Covid-19: The Forgotten Frontline

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Although debate continues to simmer (and occasionally boil over) regarding the Covid-19 pandemic, there is one thing upon which all but the most obdurate can now agree, and that is who among us are most vulnerable to becoming seriously ill or dying from this virus. It is, by a very wide margin, the elderly. Put bluntly, if you are over 75 you are over 100 times more likely to die from this virus.

As Infectious disease researcher, Marm Kalpatrick of University of California Santa Cruz, puts it “…age is the strongest predictor of an infected person’s risk of dying.” But there is one particular segment of the elderly who are even more vulnerable still — residents of long-term care facilities (often called ‘care homes’).

In a study of 21 countries by the International Long-term Care Policy Network, care home residents have accounted for 46% of all COVID-19 deaths. Let that sink in for a moment. Almost half. According to data from the European Centre for Disease Prevention and Control care home resident deaths ran to 66% in Spain, 60% in Ireland, 59% in Norway, 51% in Belgium, 50% in France and 40% in the UK. Care homes have become incubators for the virus and their residents have every right to be afraid, particularly when it is unclear what is being done to protect them.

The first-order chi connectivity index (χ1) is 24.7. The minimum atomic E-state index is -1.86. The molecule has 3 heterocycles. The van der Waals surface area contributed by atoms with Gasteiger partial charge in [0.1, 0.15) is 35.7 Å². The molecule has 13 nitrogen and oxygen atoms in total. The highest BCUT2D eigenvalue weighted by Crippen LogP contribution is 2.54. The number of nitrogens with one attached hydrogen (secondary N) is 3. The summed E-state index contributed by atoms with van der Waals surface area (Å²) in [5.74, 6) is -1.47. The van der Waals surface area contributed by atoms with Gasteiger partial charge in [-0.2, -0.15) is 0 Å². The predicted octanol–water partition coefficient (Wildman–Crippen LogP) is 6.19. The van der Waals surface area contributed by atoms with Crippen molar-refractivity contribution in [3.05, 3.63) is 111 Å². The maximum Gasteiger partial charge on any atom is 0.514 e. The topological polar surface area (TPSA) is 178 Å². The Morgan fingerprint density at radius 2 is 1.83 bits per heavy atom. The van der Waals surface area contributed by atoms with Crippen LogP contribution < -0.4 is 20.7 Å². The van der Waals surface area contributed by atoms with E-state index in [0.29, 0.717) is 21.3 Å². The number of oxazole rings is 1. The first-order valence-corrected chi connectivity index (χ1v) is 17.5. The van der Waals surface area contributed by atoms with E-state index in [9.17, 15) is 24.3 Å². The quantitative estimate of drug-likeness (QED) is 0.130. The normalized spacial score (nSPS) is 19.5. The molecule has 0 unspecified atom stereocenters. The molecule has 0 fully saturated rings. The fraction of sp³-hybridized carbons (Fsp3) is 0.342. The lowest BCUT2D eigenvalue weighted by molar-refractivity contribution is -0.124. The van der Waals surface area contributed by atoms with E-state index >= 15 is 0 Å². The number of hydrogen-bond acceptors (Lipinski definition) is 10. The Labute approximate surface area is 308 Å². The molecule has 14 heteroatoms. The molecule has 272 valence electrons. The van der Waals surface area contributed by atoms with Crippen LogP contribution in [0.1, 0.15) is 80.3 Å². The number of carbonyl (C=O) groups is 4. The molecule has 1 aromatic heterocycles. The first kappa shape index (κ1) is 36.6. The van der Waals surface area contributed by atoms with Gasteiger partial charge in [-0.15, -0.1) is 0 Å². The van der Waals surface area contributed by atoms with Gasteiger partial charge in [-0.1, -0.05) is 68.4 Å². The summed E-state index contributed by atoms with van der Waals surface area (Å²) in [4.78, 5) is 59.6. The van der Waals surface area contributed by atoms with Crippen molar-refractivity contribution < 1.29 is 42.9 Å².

In the US the numbers are just as devastating. According to the Covid Tracking Project, as of October 29, 2020, they account for 40% of US COVID-19 deaths, a total of 89,000 people.

In Canada the percentage of deaths from Covid-19 for people in LTC settings has been an incredible 81%. Even though Canada’s infection mortality rate has remained relatively low it has the highest death rate of LTC residents in the world — than almost anywhere else. While Sweden received sharp criticism for not doing more to protect its elderly, at the height of the pandemic, you would have been almost twice as likely to die of Covid-19 in a care home in Ottowa than in Stockholm.

How is it that these shocking statistics have not received more attention? For one thing many countries did not begin to publicly report care home deaths until the pandemic was well underway. To complicate matters, not all countries carry separate data for care homes, and some have none at all. There are also differences in how care home residents who die in hospital are counted into the statistics.

France was one of the first to begin such reporting, but even so, it was not until April 2nd — a full six weeks after the first reported Covid-19 fatality. The UK government’s Health Ministry also did not initially report care home deaths, and when it did their figures contradicted the data coming from the Office for National Statistics (ONS). It wasn’t until May that it was discovered that Covid-related deaths in care homes were over 50% higher than previously thought accounting for 47% of all fatalities.

Researchers from Tel Aviv University crunched data from 32 countries. They found a startling correlation between care home beds and Covid-19 fatalities. The highest death rates among LTC residents were in countries with a higher proportion of care home beds to population, such as the UK, Italy, Spain and Belgium. Their findings refute those who claim that such people would have died anyway. Without the institutionalization, they say, many of these people would still be alive. In countries such as Albania and Greece fared better, even though the health care systems were less robust because they still have a tradition of caring for their elders at home. The researchers conclude that “